Flexible Security Arrangements and the Future of NATO Partnerships
NATO’s engagement with partner countries has played a key role in the evolution of the alliance. Beyond laying the foundation for enlargement, it has been instrumental to peacekeeping and stabilization efforts. At the same time, it has helped facilitate interoperability of forces and exported standards of democratic governance and military professionalism. Yet, over time, NATO’s partnership policy has been hampered by increasingly outdated frameworks, political barriers, and decreased institutional bandwidth. Simultaneously, security challenges have increased in and near Europe, as well as across the globe, altering traditional conceptions of security in the Euro-Atlantic area.
Responding to these changes, several European NATO members and partners have pursued a networked approach to security, creating and joining smaller groupings to tackle various challenges. Some of these groupings address a specific problem within or in connection with NATO structures, while others operate outside of the alliance. This paper refers to the former as “flexible” and to the latter as “minilateral” formats.
This has allowed European NATO members and partners to work toward common interests and priorities, enabling more swift decisions making and filling gaps in capabilities and readiness by sidestepping institutional red tape. Meanwhile, NATO has tried to adapt its partnership policy, but it lacks a comprehensive approach for doing so. Yet, the global nature of challenges facing the alliance requires a broader and more efficient partnership agenda that builds on past successes and adapts to the current context.
NATO Secretary General Jens Stoltenberg highlighted the importance of partnerships in the context of these growing global challenges as he launched NATO 2030 last year—an initiative to identify priorities for the coming decade to help inform a new strategic concept. To ensure that the alliance and its partners can effectively navigate the changing security environment, it needs to rethink its partnership policy. This should include a stocktaking of NATO’s partnership frameworks and consider more collaborative and dynamic alternatives to the recent tendency to over-bilateralize its partnership engagement.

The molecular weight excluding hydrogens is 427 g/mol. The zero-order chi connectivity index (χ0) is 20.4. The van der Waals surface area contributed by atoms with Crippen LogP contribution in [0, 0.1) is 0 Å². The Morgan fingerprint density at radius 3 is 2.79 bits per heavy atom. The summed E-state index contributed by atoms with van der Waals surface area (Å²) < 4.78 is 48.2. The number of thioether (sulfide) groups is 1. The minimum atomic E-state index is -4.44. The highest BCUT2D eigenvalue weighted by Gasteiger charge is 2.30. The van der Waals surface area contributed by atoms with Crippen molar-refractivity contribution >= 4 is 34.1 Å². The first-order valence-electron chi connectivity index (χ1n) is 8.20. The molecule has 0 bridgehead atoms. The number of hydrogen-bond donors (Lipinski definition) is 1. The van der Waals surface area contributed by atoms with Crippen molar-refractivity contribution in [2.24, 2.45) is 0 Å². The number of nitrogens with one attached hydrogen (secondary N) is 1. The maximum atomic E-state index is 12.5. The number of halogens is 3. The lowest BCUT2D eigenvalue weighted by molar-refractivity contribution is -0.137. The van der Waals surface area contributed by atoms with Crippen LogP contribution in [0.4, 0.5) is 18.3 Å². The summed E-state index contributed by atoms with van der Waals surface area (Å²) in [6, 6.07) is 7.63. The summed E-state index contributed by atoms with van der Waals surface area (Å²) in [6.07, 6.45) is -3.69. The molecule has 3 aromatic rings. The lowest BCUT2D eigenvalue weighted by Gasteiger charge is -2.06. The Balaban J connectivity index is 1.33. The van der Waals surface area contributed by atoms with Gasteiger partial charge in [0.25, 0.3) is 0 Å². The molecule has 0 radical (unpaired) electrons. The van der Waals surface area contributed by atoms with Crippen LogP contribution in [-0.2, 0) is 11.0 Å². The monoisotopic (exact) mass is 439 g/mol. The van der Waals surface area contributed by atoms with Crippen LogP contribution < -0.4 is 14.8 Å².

This paper explores how NATO can apply the lessons of its partnership history and successful examples of minilateral and flexible arrangements to an updated approach. It proposes a dynamic issue- and interest-based partnership policy that places a greater focus on relevant political dialogue and consultation with partners to help inform the alliance’s strategic direction, particularly as it develops a greater political competency resulting from the NATO 2030 process. The paper also considers the viability of more flexible groupings of members and partners with shared interests under the NATO umbrella to address global threats emanating from a broad set of actors and circumstances—from geopolitical rivals to disruptive technologies and natural disasters.
Significant institutional hurdles remain a challenge to an ambitious partnership rethink, but NATO must find new creative ways to think about cooperative security to solidify its enduring relevance and to address challenges that neither its members, nor its partners, can tackle on their own.
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